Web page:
I continue to have mixed feelings about these concerts. On the one hand, you could go to any number of places on almost any day of the week to hear professional musicians playing similar programs perfectly. You could even go to a university music department and hear much more polished performances. On the other hand, there's something worthwhile (even sweet) about a group of adults who all have busy lives spending their time contributing to the cultural life of a community. It keeps music alive in a way that the professional stuff does not.

Saturday, October 10, 2009

Slow day

Tonight, I passed on playing at the monthly English country dance that's in the neighborhood (see Dance music post from September). Instead I spent my musical energy today on the Chopin nocturne I want to record over the next few days. It's improving, but I miss notes here and there and can't pinpoint exactly why.

I try to avoid practicing only by playing something over and over; it really helps to instead think about exactly what I want to accomplish on each repetition. But sometimes I can't make myself think that hard and end up on autopilot -- which isn't entirely useless, either (it's good to be able to play without consciously doing everything all the time, even if one shouldn't make a habit of it).

I also had other things to do (e.g., I'm painting a room in the basement, so had to go out to buy paint, then come home and see if the color looked right, then go back out and buy more paint). When I have a day like this, I just do several shorter practice sessions and probably end up practicing more than if I only do one long one.

So, back to moving furniture out of the way . . .

Friday, October 9, 2009

The banjo factor

In 2000, my husband gave me a banjo for Christmas. His mother's side of the family is from Appalachia (though no one in it plays the banjo, as far as I know), so we do a bit of kidding about hillbillies around here. Maybe this gave him the idea. In any case, he had gone to the House of Musical Traditions and picked out a nice little open-back banjo. I loved my new toy. It was nicely made, with a sweet tone. Unfortunately, this is not going to be a story about how I mastered the banjo. I did spend some time with it and learned a few simple tunes, but it didn't seem quite the right instrument for me.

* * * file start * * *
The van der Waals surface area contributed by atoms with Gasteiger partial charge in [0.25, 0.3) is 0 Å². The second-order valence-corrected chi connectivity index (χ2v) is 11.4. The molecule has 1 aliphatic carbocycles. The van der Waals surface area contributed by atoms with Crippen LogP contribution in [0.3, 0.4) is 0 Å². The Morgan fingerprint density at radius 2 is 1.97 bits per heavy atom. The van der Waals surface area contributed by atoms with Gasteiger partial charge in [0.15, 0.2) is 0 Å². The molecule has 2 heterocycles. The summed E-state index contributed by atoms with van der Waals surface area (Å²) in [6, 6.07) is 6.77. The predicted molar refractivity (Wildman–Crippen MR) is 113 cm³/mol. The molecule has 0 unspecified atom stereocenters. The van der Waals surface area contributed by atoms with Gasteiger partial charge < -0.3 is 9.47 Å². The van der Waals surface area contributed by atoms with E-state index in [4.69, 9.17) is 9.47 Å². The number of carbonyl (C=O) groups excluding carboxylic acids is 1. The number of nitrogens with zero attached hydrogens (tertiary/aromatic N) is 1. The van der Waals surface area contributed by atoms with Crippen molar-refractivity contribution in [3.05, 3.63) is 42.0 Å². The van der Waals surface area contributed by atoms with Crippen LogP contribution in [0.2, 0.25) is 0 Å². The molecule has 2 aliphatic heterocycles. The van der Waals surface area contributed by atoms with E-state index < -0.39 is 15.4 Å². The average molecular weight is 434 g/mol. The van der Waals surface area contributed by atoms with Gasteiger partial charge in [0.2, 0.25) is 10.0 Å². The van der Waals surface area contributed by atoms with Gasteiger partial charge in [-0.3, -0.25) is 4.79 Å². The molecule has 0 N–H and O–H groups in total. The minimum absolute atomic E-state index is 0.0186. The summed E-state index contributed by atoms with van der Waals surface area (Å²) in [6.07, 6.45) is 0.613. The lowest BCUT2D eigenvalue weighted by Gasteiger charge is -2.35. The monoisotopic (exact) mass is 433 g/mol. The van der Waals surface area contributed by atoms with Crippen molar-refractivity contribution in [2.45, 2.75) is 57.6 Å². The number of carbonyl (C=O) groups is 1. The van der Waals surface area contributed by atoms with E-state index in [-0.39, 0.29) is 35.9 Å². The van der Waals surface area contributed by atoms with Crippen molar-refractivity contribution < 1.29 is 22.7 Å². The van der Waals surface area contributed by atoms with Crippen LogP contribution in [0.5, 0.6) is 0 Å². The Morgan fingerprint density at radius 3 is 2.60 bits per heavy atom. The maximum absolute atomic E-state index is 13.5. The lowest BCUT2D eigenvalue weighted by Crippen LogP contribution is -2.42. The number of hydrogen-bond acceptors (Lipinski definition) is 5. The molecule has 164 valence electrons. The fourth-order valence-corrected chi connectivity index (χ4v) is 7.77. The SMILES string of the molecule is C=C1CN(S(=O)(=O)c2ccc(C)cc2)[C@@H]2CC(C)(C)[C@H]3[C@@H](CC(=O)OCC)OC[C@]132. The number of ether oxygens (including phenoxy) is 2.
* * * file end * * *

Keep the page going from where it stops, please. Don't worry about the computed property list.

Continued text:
However, this got my instrument-playing juices flowing again. After several rough years of being caregiver for my mother when she had a brain tumor and then taking care of her estate, I wasn't playing much of anything and wasn't enjoying what I did play.

When I was a teenager, I taught myself (in addition to the cello) the guitar, the recorder, and the flute. I used to spend hours playing chords on the guitar and singing, both alone and with my younger sister. We even worked out a harmony part to "Sounds of Silence." So I suppose the banjo experience stirred some pleasant memories, devoid of critical teachers.

It somehow came to me that I wanted to learn to play the viola. My reasons:
1. I love the sound of it. It's possibly the mellowist instrument of all.
2. Good violists are in demand, so I figured if I got reasonably good at it I would have plenty of playing opportunities -- most viola parts are pretty easy.
3. It would be kind of like the cello, only a lot easier to carry around.
4. I was smart and more talented than a lot of violists.

Then followed several years in which I seriously pursued this idea. I tried teaching myself, but the posture and hand position were mysterious and not intuitive, so eventually I took lessons, first at a community college and then at a private music school. Both of the teachers were decent, but I was frustrated. Playing was fun, but I could not get a good vibrato. I practiced it all kinds of ways, but it never became natural. So much for being smart.

I also discovered that amateur groups were full of violinists who had decamped to the viola. There were always too many violists and not enough cellists. When people found out not only that I played the cello but that I played it well, they started asking me to play cello instead of viola.